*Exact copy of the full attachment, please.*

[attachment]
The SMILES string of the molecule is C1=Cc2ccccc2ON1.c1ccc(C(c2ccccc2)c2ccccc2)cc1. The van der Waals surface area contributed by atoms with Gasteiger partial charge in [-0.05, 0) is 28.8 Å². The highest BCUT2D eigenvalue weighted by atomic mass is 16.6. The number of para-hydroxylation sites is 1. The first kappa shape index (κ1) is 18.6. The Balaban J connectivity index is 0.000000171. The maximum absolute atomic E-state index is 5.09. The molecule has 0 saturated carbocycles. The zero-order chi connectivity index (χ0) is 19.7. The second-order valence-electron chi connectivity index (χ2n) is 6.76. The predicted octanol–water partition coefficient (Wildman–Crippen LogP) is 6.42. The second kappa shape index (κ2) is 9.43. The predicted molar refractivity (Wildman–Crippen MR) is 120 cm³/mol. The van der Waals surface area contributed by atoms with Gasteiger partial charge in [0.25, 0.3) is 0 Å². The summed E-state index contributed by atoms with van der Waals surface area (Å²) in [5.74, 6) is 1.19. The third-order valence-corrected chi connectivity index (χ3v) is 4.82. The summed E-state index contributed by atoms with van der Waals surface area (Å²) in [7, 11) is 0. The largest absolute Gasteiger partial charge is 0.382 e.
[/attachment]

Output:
The SMILES string of the molecule is C1=Cc2ccccc2ON1.c1ccc(C(c2ccccc2)c2ccccc2)cc1. The van der Waals surface area contributed by atoms with Gasteiger partial charge in [-0.05, 0) is 28.8 Å². The highest BCUT2D eigenvalue weighted by atomic mass is 16.6. The number of para-hydroxylation sites is 1. The first kappa shape index (κ1) is 18.6. The Balaban J connectivity index is 0.000000171. The maximum absolute atomic E-state index is 5.09. The molecule has 0 saturated carbocycles. The zero-order chi connectivity index (χ0) is 19.7. The second-order valence-electron chi connectivity index (χ2n) is 6.76. The predicted octanol–water partition coefficient (Wildman–Crippen LogP) is 6.42. The second kappa shape index (κ2) is 9.43. The predicted molar refractivity (Wildman–Crippen MR) is 120 cm³/mol. The van der Waals surface area contributed by atoms with Gasteiger partial charge in [0.25, 0.3) is 0 Å². The summed E-state index contributed by atoms with van der Waals surface area (Å²) in [5.74, 6) is 1.19. The third-order valence-corrected chi connectivity index (χ3v) is 4.82. The summed E-state index contributed by atoms with van der Waals surface area (Å²) in [7, 11) is 0. The largest absolute Gasteiger partial charge is 0.382 e.